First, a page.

Allentown is known for being located in four counties. The majority of the community, though, is located in Wilkinson County. Elizabeth Copeman writes: Allentown was first called Cross Roads, then Cool Springs, then Allen’s Cross Roads and finally, Allentown. Allentown was named for Mr. Willis Allen, the first merchant and large landowner. His store was at the location where the store in the picture now stands. The store in the picture is believed to have been built c. 1900 by Isaac A. Adams. It was first run by I.A. Adams and later by his brother E.C. Adams and later by Leo White Adams, wife of E.C. Adams. Sallie Dickens purchased the store c 1912 and rented it to I.C.G. Rabun who operated it from 1914-1919. Joseph Dickens operated it froom 1919-19224 when it was subsequently operated by E.C. Adams until 1935. In 1946, Mr. H.C. Melton purchased the building, remodeled it and opened it again as a store.It was Mr. Melton who painted the building for the first time.
Category Archives: –WILKINSON COUNTY GA–
In his book, Architecture of Middle Georgia: The Oconee Area, John Linley wrote: “(Allentown’s) outstanding building is the Allentown Methodist Church. Though built in 1956, it is Colonial in style, but was designed with a degree of skill and sensitivity that is rare in any period.” W. Elliot Dunwoody, Jr., was the architect.
Erected on 12 October 1934 by the Georgia Society and John Ball Chapter of the Daughters of the American Revolution, this marker is located on the lawn of the beautiful Allentown Methodist Church. It glorifies early white settlers who helped run Native Americans off land that was rightfully theirs, so I’m glad that such a commemoration would likely not be considered today. Nonetheless, its integral to the history of the area. It reads: Intersection of Carolina, West Florida, and Savannah Lower Creek Trails. Traditional Indian Village Site and Burial Grounds. Early White Settlement and Haven for Refugee Families in 1812 Indian Alarms. Though I can’t find a reference to the “Indian Alarms” in a quick scan of the literature, I’m sure the term “haven for refugee families” suggests that Allentown was an early outpost in the westward expansion of Georgia.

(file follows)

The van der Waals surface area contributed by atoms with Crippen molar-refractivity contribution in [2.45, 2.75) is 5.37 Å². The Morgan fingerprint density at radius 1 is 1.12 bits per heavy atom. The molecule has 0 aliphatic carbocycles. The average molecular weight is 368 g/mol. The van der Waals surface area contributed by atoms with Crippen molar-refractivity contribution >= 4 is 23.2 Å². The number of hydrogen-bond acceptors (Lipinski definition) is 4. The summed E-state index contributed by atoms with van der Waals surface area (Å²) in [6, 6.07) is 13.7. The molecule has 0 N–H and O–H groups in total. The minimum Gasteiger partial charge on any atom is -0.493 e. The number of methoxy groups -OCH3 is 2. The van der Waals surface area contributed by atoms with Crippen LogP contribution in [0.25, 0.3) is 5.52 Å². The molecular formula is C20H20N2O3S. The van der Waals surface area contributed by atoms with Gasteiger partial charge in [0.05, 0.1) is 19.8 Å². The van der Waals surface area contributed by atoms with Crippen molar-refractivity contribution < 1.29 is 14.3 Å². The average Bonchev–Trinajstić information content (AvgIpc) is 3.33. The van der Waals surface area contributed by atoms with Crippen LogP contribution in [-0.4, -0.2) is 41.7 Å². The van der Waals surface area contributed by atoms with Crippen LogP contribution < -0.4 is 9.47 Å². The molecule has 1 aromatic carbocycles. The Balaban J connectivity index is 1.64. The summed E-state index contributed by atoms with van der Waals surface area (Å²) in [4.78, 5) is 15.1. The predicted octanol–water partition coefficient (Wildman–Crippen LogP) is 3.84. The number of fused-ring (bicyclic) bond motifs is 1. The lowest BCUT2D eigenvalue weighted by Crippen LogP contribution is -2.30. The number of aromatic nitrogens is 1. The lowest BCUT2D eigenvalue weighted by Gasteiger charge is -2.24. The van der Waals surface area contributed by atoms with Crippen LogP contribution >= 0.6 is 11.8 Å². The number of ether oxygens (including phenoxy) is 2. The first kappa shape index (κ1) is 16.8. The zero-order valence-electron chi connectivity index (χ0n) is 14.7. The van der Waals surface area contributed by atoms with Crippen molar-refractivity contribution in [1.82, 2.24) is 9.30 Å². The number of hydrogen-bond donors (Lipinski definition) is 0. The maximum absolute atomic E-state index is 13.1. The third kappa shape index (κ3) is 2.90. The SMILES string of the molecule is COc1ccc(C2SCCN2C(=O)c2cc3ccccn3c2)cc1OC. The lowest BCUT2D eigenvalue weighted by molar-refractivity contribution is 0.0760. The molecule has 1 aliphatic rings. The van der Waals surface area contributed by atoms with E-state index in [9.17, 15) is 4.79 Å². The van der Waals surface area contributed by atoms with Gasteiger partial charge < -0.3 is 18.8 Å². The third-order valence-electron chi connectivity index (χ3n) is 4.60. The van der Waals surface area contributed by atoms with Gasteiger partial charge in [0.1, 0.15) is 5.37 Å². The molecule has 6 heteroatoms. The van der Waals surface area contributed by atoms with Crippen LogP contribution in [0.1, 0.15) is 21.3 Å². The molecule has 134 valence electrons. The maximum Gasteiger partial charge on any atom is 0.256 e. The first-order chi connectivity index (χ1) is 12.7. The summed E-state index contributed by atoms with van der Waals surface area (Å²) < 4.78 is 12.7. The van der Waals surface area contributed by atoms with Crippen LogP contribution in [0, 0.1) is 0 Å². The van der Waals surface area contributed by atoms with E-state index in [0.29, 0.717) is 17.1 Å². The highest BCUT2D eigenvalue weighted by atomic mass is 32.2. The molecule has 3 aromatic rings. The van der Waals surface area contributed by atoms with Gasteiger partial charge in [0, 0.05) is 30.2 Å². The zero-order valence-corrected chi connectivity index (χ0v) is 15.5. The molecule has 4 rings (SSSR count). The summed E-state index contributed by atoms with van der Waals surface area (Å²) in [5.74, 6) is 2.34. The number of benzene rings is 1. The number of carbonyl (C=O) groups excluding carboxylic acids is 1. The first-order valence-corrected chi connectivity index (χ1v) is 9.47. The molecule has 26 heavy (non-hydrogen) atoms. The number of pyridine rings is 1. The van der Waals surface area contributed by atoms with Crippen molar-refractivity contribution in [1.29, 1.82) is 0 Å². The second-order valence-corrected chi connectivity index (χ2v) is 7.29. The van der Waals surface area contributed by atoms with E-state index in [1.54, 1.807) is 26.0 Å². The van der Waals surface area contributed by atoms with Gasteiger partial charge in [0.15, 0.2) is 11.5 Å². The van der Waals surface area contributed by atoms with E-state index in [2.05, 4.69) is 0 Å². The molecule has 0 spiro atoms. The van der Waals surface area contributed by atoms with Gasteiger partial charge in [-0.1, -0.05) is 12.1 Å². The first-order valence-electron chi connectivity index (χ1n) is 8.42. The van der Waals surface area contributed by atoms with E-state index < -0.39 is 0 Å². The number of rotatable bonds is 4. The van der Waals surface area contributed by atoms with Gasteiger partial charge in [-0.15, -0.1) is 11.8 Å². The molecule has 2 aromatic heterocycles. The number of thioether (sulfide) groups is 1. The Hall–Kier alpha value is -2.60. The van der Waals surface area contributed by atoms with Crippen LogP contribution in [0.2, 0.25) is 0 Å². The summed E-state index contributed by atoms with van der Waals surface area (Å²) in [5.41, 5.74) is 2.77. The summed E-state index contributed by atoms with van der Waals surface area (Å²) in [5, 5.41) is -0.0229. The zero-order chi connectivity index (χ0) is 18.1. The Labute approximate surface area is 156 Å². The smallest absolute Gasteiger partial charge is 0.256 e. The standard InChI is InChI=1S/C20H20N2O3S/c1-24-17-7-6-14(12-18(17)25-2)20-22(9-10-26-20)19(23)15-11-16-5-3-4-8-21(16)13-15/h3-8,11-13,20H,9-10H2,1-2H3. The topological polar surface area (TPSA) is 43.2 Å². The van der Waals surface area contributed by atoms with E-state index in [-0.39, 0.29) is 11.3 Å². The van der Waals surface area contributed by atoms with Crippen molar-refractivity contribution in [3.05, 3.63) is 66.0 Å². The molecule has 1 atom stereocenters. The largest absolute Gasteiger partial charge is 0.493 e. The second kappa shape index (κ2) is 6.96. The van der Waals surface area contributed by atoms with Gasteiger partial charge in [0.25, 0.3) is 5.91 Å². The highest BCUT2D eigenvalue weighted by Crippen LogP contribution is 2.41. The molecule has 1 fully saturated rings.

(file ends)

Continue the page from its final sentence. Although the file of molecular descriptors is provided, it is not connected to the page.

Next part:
As the modern sign on this nicely restored structure notes: John T. Land sold anything that might be needed in a small farming community like Allentown: Dry Goods. Groceries. Plantation Supplies. Elizabeth Copeman writes: John T. Land lived from 1846-1918. He built the store pictured above in the early 1880s. The attic of the store served as the living quarters for Mr. Land until he built his residence in Allentown around 1888. The building was acquired on September 20, 1897 by the merchant firm of Wade and Meadows. Peter Meadows acquired sole ownership of the property in 1901 and continued operating it as a mercantile store. Peter Meadows gave the property as a security deed to Adams Brothers Company, a grocery supplier from Macon. In 1916, the Adams Brothers Company sold the property to Sarah Payne, wife of Joseph Dickens. In 1946, the property was included in a land parcel sold by the Dickens heirs to James Ellijah Davis and A.T. Land, Sr. In 1950, the building was being used as a mercantile store by Samuel Meredith King and his nephew John Oscar Adams. King and Adams operated a rolling store from this site. This building and the Allen house are the oldest remaining structures in Allentown.
Toomsboro was settled around 1851 (the year it first had a post office, known then as Toomsborough). It was named for Robert Toombs, a prominent politician of the antebellum and war eras, but I have no idea why Toombs is misspelled in the town name. A mile away was Emmitt, which had a post office from 1842 – 1857, but lost most of its rail business to Toomsboro. While the history may be a bit unclear, one thing for certain is that Toomsboro today is a beautiful village, a step back in time. Nestled among gently rolling hills carved by the nearby Oconee River, the town is as well-preserved of any of its era in Georgia. Kaolin is king in this area, so if you’re photographing in Toomsboro, watch out for the trucks, which come through quite regularly.
See Athens photographer Dagmar Nelson’s wonderful black-and-white shots of the town here.